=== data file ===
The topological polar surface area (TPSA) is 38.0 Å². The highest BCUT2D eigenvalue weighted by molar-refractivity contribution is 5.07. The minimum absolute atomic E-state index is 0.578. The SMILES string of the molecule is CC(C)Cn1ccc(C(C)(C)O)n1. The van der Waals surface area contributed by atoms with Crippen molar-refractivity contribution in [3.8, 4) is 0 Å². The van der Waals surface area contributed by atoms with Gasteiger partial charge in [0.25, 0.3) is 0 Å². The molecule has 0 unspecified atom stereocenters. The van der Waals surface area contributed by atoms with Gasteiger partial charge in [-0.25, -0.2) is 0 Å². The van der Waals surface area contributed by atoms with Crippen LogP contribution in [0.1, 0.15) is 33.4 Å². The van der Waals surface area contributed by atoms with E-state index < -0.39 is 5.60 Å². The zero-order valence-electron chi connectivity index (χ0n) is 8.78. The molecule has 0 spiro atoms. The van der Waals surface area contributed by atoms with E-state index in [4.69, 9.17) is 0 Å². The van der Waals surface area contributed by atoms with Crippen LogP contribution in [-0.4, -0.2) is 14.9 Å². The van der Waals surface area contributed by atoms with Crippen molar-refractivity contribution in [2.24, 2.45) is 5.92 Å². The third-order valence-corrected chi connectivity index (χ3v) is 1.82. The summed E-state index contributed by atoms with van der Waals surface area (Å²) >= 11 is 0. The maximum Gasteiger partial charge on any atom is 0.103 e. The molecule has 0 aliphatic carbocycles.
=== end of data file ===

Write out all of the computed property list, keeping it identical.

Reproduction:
The topological polar surface area (TPSA) is 38.0 Å². The highest BCUT2D eigenvalue weighted by molar-refractivity contribution is 5.07. The minimum absolute atomic E-state index is 0.578. The SMILES string of the molecule is CC(C)Cn1ccc(C(C)(C)O)n1. The van der Waals surface area contributed by atoms with Crippen molar-refractivity contribution in [3.8, 4) is 0 Å². The van der Waals surface area contributed by atoms with Gasteiger partial charge in [0.25, 0.3) is 0 Å². The molecule has 0 unspecified atom stereocenters. The van der Waals surface area contributed by atoms with Gasteiger partial charge in [-0.25, -0.2) is 0 Å². The van der Waals surface area contributed by atoms with Crippen LogP contribution in [0.1, 0.15) is 33.4 Å². The van der Waals surface area contributed by atoms with E-state index < -0.39 is 5.60 Å². The zero-order valence-electron chi connectivity index (χ0n) is 8.78. The molecule has 0 spiro atoms. The van der Waals surface area contributed by atoms with E-state index in [4.69, 9.17) is 0 Å². The van der Waals surface area contributed by atoms with Crippen LogP contribution in [-0.4, -0.2) is 14.9 Å². The van der Waals surface area contributed by atoms with Crippen molar-refractivity contribution in [2.24, 2.45) is 5.92 Å². The third-order valence-corrected chi connectivity index (χ3v) is 1.82. The summed E-state index contributed by atoms with van der Waals surface area (Å²) >= 11 is 0. The maximum Gasteiger partial charge on any atom is 0.103 e. The molecule has 0 aliphatic carbocycles.